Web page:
Trump Scores A (Qualified) Trade Victory

US President Donald Trump's battle against NAFTA ends in victory.

NAFTA. Trump called it “the worst trade deal maybe ever signed anywhere” back when he was a candidate in 2016, and pledged to scrap or overhaul the deal if elected. Two years later, on the sidelines of the Group of 20 summit in Buenos Aires, he secured a political victory: a new pact with the US’s closest trading partners. Many analysts, however, consider the changes largely incremental or purely cosmetic.

The USMCA, or United States-Mexico-Canada Agreement, widely dubbed NAFTA 2.0, will encompass more than $1.2 trillion in trade. Its ratification, moreover, is far from certain. Set to take effect by January 1, 2020, the accord must be approved by each country’s legislature sometime this year. Congressional Democrats object to some of its provisions, and they now control the House of Representatives.

In what ways does the USMCA differ from the treaty it’s supposed to replace? The biggest changes affect the automobile industry; vehicles must have 75% of their components manufactured within the bloc to qualify for zero tariffs, versus a 62.5% threshold under NAFTA; and up to 45% of the parts must be made by workers earning at least $16 an hour by 2023. Other amendments give US farmers more access to the Canadian dairy market and extend copyright to 70 years beyond the life of the author, in line with US law. The USMCA also includes a dedicated chapter on labor rights—NAFTA only had a relatively toothless side agreement—that, among other things, bars importation of goods made with forced labor.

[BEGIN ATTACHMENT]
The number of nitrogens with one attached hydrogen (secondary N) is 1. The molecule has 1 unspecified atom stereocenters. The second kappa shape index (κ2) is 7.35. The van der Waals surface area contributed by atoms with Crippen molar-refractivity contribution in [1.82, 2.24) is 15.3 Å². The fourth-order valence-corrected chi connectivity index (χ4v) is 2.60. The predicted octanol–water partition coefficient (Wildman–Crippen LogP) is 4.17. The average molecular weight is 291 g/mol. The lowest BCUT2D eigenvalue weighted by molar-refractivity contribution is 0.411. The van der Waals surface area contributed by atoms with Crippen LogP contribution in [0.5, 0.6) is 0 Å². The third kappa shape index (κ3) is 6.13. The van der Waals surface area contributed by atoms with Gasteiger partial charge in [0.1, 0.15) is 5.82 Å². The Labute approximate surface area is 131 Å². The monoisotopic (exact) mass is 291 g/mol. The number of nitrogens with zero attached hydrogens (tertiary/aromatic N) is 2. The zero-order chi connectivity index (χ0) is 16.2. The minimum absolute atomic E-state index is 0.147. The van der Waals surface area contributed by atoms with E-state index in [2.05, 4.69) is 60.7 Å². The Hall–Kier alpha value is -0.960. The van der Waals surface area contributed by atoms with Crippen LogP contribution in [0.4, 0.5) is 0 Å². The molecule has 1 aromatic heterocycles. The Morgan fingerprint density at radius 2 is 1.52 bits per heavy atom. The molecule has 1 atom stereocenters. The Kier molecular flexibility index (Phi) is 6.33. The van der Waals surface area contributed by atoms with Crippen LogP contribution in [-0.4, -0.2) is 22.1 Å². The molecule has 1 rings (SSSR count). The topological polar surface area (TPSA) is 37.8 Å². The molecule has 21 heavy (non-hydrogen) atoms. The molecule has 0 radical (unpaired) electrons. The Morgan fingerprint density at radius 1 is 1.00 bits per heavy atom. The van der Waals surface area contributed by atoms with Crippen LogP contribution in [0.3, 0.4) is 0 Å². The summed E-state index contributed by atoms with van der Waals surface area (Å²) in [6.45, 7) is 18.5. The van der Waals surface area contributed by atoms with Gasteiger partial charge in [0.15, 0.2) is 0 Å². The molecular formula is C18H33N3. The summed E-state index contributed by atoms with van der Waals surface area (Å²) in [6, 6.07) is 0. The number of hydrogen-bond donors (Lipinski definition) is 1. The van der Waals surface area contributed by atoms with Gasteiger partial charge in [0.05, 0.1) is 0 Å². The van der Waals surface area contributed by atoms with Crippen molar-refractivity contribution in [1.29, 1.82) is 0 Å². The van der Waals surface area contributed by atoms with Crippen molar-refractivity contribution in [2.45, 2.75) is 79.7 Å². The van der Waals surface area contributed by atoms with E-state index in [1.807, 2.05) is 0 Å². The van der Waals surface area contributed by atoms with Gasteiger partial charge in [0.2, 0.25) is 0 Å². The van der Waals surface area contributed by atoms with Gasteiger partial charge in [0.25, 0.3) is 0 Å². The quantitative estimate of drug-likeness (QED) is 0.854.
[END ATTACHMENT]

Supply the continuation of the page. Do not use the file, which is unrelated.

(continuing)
Will these changes achieve Trump’s goals or satisfy his supporters? The new requirements for auto components will raise production costs, critics say, while overall the deal could exacerbate rather than curb the US trade deficit with these partners.

“Some of the changes are probably for the better, others are likely for the worse,” says Robert Staiger, professor of economics at Dartmouth College. “None, however, are worth the damage to the rules-based trading system that the Trump administration’s bullying approach to securing these changes will cause.”